- Cut Man #1
- Action Lab Danger Zone
- Written by Alexander Banks-Jongman
- Art by Robert Ahmad
- Lettered by DC Hopkins
- Available now, in digital
Hank Kelly is a bit of a whiner.
Sure, he’s got problems… foremost of which is an apparent lack of anything resembling a sense of personal responsibility. Oh, also he’s got an impending child custody hearing hanging over his head & some anger control issues. Honestly, Hank’s just an unlikeable guy. Period. So what leads up to his status as the unkillable man? Sorry, but that all comes about in the last pages of the issue, and I’m no squealer.
But let me put it into a bit of perspective, for the fence-sitters out there who aren’t sure that they want to invest in Cut Man. I opened my review copy with the idea that it would be a more straight-forward comicbook in which an Everyman wakes up one morning immune to injury and/or death. Well it wasn’t that, at all. It started out as kind of a meandering trip through a day in the life of a guy who’s kind of a loser. Face to face, in real life, I probably wouldn’t spend much time with him. He blames everyone around him for all of his misfortunes & is oblivious to anyone around him whose presence doesn’t in some way benefit him directly.
He’s kind of a dick.
And here’s where I have a real issue with Cut Man, Action Lab, & writer Alexander Banks-Jongman collectively. I was about three quarters of the way through this book, ready to put it to rest & never again darken my day with the presence of Hank Kelly. I certainly wasn’t going to review it because there wasn’t really anything about it that thought contributed anything of value to my day. Then the turn came, right in the last handful of pages, & I realized that I’d been bamboozled. Hank Kelly isn’t the “hero” of this book, he’s the foil around which inexplicable circumstances have conspired & metaphors gathered. Alex Banks-Jongman tricked me in the oldest con there is… the shell game.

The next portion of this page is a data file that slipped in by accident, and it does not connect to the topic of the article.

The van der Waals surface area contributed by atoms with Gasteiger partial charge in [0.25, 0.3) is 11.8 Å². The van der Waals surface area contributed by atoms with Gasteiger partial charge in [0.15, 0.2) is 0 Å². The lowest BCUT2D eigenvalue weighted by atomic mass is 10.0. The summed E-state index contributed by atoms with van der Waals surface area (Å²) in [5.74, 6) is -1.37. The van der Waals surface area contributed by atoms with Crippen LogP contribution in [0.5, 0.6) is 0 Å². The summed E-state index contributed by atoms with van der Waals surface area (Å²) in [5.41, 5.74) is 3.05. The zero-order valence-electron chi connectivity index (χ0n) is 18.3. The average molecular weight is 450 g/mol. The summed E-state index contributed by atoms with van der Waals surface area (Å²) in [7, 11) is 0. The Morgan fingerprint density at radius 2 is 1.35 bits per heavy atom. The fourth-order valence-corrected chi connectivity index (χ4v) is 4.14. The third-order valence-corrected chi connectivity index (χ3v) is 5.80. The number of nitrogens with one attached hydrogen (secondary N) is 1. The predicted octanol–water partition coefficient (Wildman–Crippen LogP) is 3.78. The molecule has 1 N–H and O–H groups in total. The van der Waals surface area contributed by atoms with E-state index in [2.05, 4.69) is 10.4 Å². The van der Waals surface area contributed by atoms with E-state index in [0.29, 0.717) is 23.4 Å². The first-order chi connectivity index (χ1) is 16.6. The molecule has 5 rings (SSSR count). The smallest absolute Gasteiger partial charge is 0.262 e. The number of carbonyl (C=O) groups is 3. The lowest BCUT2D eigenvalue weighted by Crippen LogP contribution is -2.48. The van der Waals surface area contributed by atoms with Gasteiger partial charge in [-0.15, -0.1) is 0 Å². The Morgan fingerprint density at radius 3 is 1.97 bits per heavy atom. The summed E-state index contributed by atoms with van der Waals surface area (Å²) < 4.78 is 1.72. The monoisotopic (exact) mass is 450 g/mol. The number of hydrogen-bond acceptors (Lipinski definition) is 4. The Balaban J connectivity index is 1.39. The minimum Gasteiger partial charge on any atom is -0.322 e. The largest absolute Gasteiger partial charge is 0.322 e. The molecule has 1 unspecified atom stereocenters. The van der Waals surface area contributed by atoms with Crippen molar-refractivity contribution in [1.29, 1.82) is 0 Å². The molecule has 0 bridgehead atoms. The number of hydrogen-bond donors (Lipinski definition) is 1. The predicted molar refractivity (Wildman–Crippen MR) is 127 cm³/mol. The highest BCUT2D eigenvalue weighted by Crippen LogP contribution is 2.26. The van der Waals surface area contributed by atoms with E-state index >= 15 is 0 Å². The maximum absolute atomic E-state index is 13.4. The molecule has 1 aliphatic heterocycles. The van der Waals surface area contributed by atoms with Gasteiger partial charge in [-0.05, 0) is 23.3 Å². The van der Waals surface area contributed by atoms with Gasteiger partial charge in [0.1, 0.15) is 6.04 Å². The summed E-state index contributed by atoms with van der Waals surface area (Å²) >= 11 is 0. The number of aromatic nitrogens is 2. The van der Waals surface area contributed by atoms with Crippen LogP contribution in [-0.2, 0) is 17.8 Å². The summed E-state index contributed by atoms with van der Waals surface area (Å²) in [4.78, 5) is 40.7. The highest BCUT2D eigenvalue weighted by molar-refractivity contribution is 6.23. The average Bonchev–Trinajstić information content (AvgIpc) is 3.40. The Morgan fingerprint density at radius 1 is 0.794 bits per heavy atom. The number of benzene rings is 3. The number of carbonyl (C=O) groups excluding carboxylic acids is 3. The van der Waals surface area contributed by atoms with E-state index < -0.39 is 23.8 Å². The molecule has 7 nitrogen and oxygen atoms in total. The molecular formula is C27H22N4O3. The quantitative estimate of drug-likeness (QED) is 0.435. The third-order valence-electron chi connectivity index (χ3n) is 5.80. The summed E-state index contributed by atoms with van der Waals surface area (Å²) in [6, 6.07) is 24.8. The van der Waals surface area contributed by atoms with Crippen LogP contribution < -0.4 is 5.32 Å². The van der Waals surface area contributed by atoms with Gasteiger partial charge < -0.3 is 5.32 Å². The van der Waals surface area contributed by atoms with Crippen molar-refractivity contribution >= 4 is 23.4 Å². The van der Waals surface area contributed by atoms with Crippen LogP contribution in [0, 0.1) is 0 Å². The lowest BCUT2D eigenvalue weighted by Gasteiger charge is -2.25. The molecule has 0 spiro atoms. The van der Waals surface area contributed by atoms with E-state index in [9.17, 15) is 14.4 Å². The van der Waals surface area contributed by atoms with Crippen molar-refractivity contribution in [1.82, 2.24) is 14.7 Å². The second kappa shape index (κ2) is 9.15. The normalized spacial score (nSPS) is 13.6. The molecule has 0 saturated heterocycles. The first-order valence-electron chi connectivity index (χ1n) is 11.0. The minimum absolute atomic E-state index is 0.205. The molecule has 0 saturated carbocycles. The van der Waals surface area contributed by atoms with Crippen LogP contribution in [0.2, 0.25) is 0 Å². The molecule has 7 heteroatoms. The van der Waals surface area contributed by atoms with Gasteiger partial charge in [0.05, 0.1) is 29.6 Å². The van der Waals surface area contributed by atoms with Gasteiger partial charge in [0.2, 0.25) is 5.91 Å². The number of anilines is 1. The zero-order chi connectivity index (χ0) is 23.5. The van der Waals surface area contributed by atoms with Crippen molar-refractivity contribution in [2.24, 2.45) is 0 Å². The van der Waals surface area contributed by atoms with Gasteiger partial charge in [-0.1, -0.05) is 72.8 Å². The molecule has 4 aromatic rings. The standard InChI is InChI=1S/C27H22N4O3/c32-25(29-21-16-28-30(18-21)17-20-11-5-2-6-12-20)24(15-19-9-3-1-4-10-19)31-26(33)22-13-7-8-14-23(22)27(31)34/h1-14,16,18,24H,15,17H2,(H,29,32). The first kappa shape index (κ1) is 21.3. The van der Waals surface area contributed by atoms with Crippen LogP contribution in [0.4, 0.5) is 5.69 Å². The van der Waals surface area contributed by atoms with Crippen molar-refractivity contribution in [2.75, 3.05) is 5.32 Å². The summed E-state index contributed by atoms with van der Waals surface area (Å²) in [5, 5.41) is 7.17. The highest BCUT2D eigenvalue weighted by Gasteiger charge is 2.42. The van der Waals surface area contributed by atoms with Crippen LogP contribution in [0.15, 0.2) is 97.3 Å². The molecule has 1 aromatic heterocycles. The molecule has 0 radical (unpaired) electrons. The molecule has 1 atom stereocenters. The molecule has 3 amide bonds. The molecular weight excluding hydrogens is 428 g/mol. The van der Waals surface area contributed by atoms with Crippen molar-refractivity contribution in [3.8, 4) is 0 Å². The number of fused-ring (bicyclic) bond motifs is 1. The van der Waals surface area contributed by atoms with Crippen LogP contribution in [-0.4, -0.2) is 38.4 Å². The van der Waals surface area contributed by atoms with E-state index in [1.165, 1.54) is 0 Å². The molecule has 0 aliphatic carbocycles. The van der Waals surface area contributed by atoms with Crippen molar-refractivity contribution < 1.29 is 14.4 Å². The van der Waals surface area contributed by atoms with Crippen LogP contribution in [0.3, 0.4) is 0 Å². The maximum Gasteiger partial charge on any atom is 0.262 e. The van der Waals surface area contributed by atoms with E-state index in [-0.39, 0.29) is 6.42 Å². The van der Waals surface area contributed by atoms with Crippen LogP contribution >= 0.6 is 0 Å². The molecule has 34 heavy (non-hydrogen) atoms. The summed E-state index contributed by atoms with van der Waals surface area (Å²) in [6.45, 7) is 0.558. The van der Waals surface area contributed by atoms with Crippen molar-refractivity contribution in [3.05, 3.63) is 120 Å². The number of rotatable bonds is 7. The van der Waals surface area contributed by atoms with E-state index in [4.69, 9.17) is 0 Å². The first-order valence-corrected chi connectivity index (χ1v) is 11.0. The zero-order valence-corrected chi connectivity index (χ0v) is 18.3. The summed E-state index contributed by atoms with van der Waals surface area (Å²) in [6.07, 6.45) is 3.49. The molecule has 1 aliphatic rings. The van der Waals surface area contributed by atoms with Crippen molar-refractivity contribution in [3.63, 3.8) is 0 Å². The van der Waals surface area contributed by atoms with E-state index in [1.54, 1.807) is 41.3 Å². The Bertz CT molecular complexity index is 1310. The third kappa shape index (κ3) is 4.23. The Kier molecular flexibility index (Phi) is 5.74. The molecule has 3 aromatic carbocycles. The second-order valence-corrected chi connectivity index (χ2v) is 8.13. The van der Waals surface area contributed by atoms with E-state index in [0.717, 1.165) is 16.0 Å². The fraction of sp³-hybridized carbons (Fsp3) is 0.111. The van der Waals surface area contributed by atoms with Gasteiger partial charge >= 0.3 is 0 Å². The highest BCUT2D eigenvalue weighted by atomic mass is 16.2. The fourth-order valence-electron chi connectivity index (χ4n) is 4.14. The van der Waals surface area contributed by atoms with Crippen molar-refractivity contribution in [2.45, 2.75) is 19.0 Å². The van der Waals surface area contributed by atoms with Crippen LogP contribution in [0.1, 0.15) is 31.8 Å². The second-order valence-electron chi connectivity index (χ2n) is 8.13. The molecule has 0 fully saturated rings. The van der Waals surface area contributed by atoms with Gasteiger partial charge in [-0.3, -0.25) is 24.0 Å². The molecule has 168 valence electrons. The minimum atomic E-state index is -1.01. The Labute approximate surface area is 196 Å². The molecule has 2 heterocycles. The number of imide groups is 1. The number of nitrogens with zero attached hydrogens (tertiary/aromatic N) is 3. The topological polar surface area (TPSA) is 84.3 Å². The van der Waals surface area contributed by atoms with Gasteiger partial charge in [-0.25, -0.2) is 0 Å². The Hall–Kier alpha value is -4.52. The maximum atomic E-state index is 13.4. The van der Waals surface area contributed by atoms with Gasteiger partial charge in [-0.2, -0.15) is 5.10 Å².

Complicit in the tomfoolery is artist Robert Ahmad. His work is pretty straight forward, all hard lines & sharp contrasts in a black & white & blue format. It works because the style doesn’t waste time trying to draw attention away from Hank’s closed off, self-absorbed world. Ahmad may throw out little bobbers here & there, visual cues to make you think there’s something else happening… but like the cake, it’s all a lie. Hank’s story is self-contained, just the way Hank no doubt sees it, right up until the time it isn’t. That’s when the hook is set & the reader is slapped between the eyes with the realization that there’s more afoot here. Paging through Cut Man a second time, I found some questionable bits that got me wondering about Ahmad’s intentions & possible hints. There are looks, people seeming to hide out in the background, even a smirking guy on a billboard that might be paying a little more attention to the events unfolding than would be purely casual.
The final impression I have on Cut Man is that there’s something just below the surface, an inside joke with a punchline still waiting for a reveal. It may be that it’s exactly what the first look revealed it to be, a story about a guy untouched by the world around him. If that’s all it turns out to be, I’m just gonna chalk it up to one more scam perpetrated by Banks-Jongman, Ahmad, & Action Lab. It’s all their fault, nothing to do with me.
Final Score: a kinda resentful 9